|Lesson 2||Character sets|
|Objective||Explore the problems posed by multilingual and multiplatform character sets|
Java Character Sets
This course has tried to steer clear of reading and writing text, character-based data like Q or
The quick brown fox jumped over the lazy dog.
Reading and writing text is simple as long as you assume that everyone is reading and writing ASCII character data. However, in the modern world,
that's rarely true. The Mac uses an extended 8-bit character set called MacRoman that contains many additional symbols like © and letters from non-English Latin alphabets like
Windows uses a different 8-bit character set called ISO Latin-1 that has most of these symbols but maps them to different numbers.
The character ç is number 141 on the Mac but number 231 on Windows.
The problem only gets worse when you attempt to incorporate non-Roman alphabets like Greek, Cyrillic, Hebrew, and Arabic. Character sets used for these languages often do not correspond to ASCII at all, and may not have ASCII character equivalents.
When you consider the pictographic languages like Chinese, Japanese, and Korean, there's simply no longer any way to fit all the characters from even one of these languages into eight bits.
You have to move to a multibyte character set.
There is not one universally accepted standard for how to encode these languages. There are many different ways these characters are commonly
Unicode attempts to provide encodings for all the most common characters in most of the world's current languages in two bytes (16 bits). Java uses Unicode internally, and it uses a variant of Unicode called UTF-8 in .class files for storing string literals. However, there are many Chinese, Japanese, Arabic, Hebrew, and other character sets in common use that are not Unicode. A means is needed for converting between the Unicode text Java supports and these other character sets.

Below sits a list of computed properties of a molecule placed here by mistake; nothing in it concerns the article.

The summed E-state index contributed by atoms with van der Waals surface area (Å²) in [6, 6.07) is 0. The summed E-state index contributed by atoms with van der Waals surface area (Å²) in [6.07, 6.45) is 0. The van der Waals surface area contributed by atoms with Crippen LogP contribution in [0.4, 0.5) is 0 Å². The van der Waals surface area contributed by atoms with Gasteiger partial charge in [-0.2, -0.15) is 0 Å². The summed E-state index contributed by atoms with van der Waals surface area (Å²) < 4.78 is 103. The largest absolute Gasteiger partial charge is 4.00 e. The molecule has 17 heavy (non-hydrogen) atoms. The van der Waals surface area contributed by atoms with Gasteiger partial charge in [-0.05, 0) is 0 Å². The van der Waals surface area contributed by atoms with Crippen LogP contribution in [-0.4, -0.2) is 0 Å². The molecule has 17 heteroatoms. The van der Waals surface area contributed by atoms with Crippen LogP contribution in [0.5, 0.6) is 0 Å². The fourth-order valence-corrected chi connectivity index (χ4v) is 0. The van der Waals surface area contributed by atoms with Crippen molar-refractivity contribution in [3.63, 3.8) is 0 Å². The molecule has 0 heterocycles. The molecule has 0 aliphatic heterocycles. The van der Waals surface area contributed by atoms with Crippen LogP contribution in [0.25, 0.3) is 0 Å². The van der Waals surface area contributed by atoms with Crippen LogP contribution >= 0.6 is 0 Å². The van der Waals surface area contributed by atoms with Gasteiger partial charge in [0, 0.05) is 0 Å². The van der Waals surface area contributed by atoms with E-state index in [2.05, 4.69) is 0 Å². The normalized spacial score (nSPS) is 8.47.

Text Encoding (Unicode character set)
Java is a language for the Internet and since the users of the Internet speak and write in many different human languages, Java must be able to handle a large number of languages.
One of the ways in which Java supports internationalization is through the Unicode character set. Unicode is a worldwide standard that supports the scripts of most
languages. The latest version of Java bases its character and string data on the Unicode 6.0 standard, which uses at least two bytes to represent each symbol internally.
Java source code can be written using Unicode and stored in any number of character encodings, ranging from a full binary form to ASCII-encoded Unicode character values.
This makes Java a friendly language for non-English-speaking programmers who can use their native language for class, method, and variable names just as they can for the
text displayed by the application.
The Java char type and String class natively support Unicode values. Internally, the text is stored as multibyte characters using the UTF-16 encoding. However, the Java language and APIs make this transparent to you and you will not generally have to think about it. Unicode is also very ASCII-friendly, where ASCII is the most common character encoding for English. The first 256 characters are defined to be identical to the first 256 characters in the ISO 8859-1 (Latin-1) character set,
so Unicode is effectively backward-compatible with the most common English character sets. Furthermore, one of the most common file encodings for Unicode, called UTF-8, preserves ASCII values in their single byte form. This encoding is used by default in compiled Java class files, so storage remains compact for English text.